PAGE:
Mayor: Francis G. Slay (to April 2017)
2010 census population (rank): 319,294 (58); Male: 154,171 (48.3%); Female: 165,123 (51.7%); White: 140,267 (43.9%); Black: 157,160 (49.2%); American Indian and Alaska Native: 838 (0.3%); Asian: 9,291 (2.9%); Other race: 4,102 (1.3%); Two or more races: 7,562 (2.4%); Hispanic/Latino: 11,130 (3.5%). 2010 percent population 18 and over: 78.8%; 65 and over: 13.6%; Median age: 33.9.
2014 population estimate (rank): 317,419 (58)
Land area: 62 sq mi. (161 sq km);
Alt.: Highest, 616 ft.; lowest, 413 ft.
Avg. daily temp.: Jan., 28.4° F; July, 78.4° F
City-owned parks: 105 (3,136 ac.);
Radio stations: AM, 21; FM 271;
Television stations: 6 commercial; 1 PBS
Civilian Labor Force (MSA) April 2015: 1,457,7002;
Unemployed (April 2015): 77,1002,
Percent (April 2015): 5.32;
Per capita personal income (MSA) 2013: $23,048
Chamber of Commerce: St. Louis Regional Chamber and Growth Association, One Metropolian Square, Suite 1300, St. Louis, MO 63102
1. Metropolitan area.
2. St. Louis, Mo.–Ill.
St. Louis was founded by the French in 1764 when Auguste Chouteau established a fur-trading post and Pierre Laclède Liguest, a New Orleans merchant, founded a town at the present site. They named it after King Louis XV of France and his patron saint, Louis IX. From 1770 to 1803, St. Louis was a Spanish possession, but it was ceded back to France in 1803 in accordance with the Treaty of San Ildefonso (1800), only to be acquired by the U.S. as part of the Louisiana purchase later that year.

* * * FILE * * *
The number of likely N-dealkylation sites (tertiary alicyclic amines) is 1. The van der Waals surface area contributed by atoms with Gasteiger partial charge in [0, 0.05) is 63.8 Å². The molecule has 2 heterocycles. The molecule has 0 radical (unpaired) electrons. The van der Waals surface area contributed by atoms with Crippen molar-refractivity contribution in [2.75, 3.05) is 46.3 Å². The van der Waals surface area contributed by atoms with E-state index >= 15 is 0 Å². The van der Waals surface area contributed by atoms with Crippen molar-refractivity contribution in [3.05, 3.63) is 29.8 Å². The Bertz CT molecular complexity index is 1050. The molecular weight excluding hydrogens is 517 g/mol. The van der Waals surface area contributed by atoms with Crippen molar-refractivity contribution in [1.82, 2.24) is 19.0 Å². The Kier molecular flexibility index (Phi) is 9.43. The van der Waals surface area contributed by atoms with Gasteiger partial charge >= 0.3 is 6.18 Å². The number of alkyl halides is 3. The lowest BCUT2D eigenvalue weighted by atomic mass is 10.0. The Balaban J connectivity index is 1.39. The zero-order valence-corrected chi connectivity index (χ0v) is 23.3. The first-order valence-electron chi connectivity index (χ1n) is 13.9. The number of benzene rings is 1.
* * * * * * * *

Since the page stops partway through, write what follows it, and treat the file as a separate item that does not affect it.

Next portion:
The town was incorporated in 1809. From 1812 to 1821, St. Louis was the capital of the Missouri Territory, and it was incorporated as a city in 1822.
John Jacob Astor opened the Western branch of the American Fur Company in 1819, and the city prospered during the early part of the 19th century as a commercial center for the fur trade. St. Louis continued to grow as a major transportation hub with the development of steamboat traffic and the later expansion of the railroads in the 1850s. The world-famous Louisiana Purchase Exposition was held here in 1904.
Manufacturing is important to the city's economy, and its highly developed industries include automobiles, aircraft and space technology, metal fabrication, beer, steelmaking, chemicals, food processing, and storage and distribution.
The giant stainless steel Gateway Arch, 630 ft high, standing on the banks of the Mississippi, symbolizes St. Louis as the Gateway to the West.
See also Encyclopedia: St. Louis.
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